Politicians had their own neck to save.So they will pass on the blame.But the media persons who interviewed the Ministers did not question the Minister on basis of which enquiry he is blaming the hospital concerned.

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  7. nimmy, Ministers statements obviously resulted in loss of public confidence in pvt doctors and hospitals.It also resulted in loss of confidence among pvt doctors in treating flu.That resulted in stampede of flu patients in front of Govt Hospital which in turn will ensure that even without H1N1 flu will get it from someone in the crowd.

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  8. Layman, when a tragedy happens the first thing you should think about is how to prevent further tragedies.Enquiries and blame games can wait. The ministers statements will directly increase the chance of further spreading of infection as I described in above comment and a furhter heavy work load on tottering public health system as most pvt hospitals will shunt all flu patients to Govt sector.

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  9. Madhu Rao welcome to this blog.

    Political interference is one of the major reason for inefficiency in public hospitals.That was my experience while working there.

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  10. Chikki, welcome back and always love to see your straight talk.
    Politicising may not be the correct word. Trying to blame someone else so that their skin can be saved, that is what happened but with expectedly disastrous consequences. The scene of stampede and fight between parents of children with 'flu' in front of the Govt health facility was shocking.
    I am not sure whether there was medical negligence or not. If you are sure there was negligence then you can publicly say that, as you are not a part of the Govt.But before someone from the Govt says that it should be based on some enquiry. Let the law takes its own course.
    I had read about the wonderful health care system of Singapore. It is not only of high quality but also very cost efficient as there they have achieved much better health standards than most other developed countries but by spending only 3.5% of GDP whereas USA spends almost 16%. There are lots of lessons to be learned by India from Singapore even though such successes may not be that easily replicated here.
    By August 6, 2009, there has been EIGHT deaths of H1N1 positive patients in Singapore.The last death occured few hours ago. Read about it here The fact that you living there is not aware of that fact confirms my theory that everywhere else these matters are dealt in a sober manner by all concerned including the media unlike India.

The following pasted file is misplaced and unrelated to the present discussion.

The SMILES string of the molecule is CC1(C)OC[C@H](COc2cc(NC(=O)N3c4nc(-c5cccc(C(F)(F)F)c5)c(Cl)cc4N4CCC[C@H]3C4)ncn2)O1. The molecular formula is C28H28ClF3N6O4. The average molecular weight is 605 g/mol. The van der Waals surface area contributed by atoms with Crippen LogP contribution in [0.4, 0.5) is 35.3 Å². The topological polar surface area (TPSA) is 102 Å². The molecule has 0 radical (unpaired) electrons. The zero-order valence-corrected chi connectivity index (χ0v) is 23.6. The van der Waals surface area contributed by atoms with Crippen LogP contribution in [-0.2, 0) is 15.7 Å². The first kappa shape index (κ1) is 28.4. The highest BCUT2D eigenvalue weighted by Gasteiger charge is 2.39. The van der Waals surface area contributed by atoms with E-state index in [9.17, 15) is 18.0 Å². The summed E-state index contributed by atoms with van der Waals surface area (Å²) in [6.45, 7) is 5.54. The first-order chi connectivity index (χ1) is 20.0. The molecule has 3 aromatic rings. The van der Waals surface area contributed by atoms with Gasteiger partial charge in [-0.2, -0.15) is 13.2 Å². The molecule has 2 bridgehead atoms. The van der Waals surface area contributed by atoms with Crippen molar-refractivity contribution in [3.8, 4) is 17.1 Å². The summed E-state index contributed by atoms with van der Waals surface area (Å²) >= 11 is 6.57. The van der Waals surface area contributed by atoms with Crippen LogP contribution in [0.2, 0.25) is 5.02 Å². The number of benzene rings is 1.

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  11. Hi - Yes! I can't believe I thought there were no deaths in Singapore with Channel news Asia's feed coming to my homepage. Yea - there was certainly no hue and cry here.

    When I used the word 'politicising', I did stop for a moment, but I concluded this blame game is a part of 'politicising', so I used the broader word 'politicising'.

    About the law - Just read about it - Its about 112 years old - epidemic Act i.e. This is what happens if your lawmakers work about 100 days in a year of 365 days.Disgusting!

    Yups - I don't have an enquiry report in my hand, from what we know it does look like hospital is to blame. The bigger picture however is the lack of directives from the ministry to the hospitals in how to tackle the crisis for which the Govt is to blame for sure.

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  12. Politicos are always there to make matters worse, and being a healthcare professional I understand only too well how the system works against the people working at ground level...like doctors and nurses. If you're a Govt Hospital doc then less said the better.

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  13. Chikki, by Law I meant the criminal and civil law not the epidemic control law.

    I agree that lack of clear directive from the Central health authorities contributed to the confusion.